30 December 2013

"On Top of Fort Macon, Surrounded By Sea..."

If you now have that "On top of spaghetti, all covered in cheese" song stuck in your head, don't blame me.
OK, maybe blame me, but it's actually the fault of my subconscious, or whatever, considering I woke up singing it this morning after hearing it in my dreams.

Putting aside songs and dreams, and the fact that Fort Macon isn't completely surrounded by sea, my last post was a brief note and picture of me letting you all know I was still up and kickin' and that I had visited Fort Macon in North Carolina (and loved it).

I have just a few more pictures to share with you all since I didn't have time to post them with my last picture. I was being rushed because we were actually getting ready to visit a yummy Greek restaurant that would have literally knocked my socks off if I ever had the pleasure of wearing socks. Gyros are one of my favorite foods, and I used to look forward to eating them almost every weekend up at Asheville. Since I'm no longer located there, it was nice being able to dive into one again--not only was it delicious, but it reminded me a little of college again.

Now, even though we were really hungry (the gyros came after the Fort Macon invasion), that didn't stop my family and me from taking a little time out of our day to enjoy the history that Fort Macon brings the public for free.

Visiting a restored Civil War fort was pretty amazing, in my eyes. You were able to see things like real soldiers' letters, their daily rations, weapons, etc. In a couple pictures below, you'll see uniforms as well as recovered drink and alcohol bottles. The fort also served as a prison during the Spanish-American War, and it was used again during World War II.

The first thing you notice about the fort (it's pretty hard not to notice) are the massive cannons set around the entrance when you first walk in, around the base of the fort, and of course, all around the top.
I had to snap a pretty quick photo here because about twenty children were about to climb all over this sucker. 

Like I just mentioned, the uniforms were AWESOME to see. There were little glass room set-ups with mannequins that I wasn't able to take a picture of because of too much glare, but you could press a button and an entire story would be told about the uniforms and why they wore which one, and so on.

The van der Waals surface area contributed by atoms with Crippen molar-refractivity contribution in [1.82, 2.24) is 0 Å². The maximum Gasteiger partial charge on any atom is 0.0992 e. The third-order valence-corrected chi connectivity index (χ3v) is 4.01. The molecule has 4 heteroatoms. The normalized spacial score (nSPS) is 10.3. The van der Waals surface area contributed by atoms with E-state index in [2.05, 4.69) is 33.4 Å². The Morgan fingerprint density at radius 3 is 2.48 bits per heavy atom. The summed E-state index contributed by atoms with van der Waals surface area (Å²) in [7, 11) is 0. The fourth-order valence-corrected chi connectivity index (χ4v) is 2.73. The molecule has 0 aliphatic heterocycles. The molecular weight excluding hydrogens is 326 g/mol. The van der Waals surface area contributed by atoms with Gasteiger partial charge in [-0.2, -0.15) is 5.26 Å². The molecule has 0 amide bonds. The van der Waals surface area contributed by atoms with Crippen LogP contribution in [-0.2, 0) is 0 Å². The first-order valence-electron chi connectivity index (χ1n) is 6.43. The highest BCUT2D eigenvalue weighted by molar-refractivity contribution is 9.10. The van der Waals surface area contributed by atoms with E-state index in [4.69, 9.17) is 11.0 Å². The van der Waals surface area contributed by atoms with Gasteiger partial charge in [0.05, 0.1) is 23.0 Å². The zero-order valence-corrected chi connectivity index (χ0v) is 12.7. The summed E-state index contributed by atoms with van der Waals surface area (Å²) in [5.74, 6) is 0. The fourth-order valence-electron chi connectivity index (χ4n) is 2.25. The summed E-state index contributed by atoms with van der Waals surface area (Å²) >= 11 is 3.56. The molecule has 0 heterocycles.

The weapons, of course, were neat to see. The gun display had some mega glare going on so I couldn't get a good picture of that one either. What amazed me was seeing the artillery shells. Some of them weighed 10 pounds--some of them even weighed 30 pounds! Phew. It was insane. 

One thing that really captivated me was this background image of men laughing and carrying on, drinking alcohol. I can't remember which war this was a part of, but I'm guessing it must have been WWII. There were old alcohol and drink bottles collected from the war which I always think of as being priceless. 

Finally, after checking out all the rooms the fort had to offer, we climbed some steps (or, as my mom likes to say, worked on the Stairmaster) and truly had ourselves had a view. My brother was more daring and climbed on top of the TOP of the fort. There was a bit of a breeze, so I was a little weary of doing so myself. I didn't want to fall off the other side! 

Looking down, I felt an immediate thought of, "Wow! How beautiful." But then a breeze hit me and that thought was followed with, "Wow! These soldiers must have hated winter up here!" 

I'm so glad I was able to visit Fort Macon with my family and share the experience with you guys. Although, I don't think pictures can really even grasp how intimidating the place is once you really strive to put yourself in a soldier's shoes at the fort. 

Did you visit anywhere special over the holidays? 

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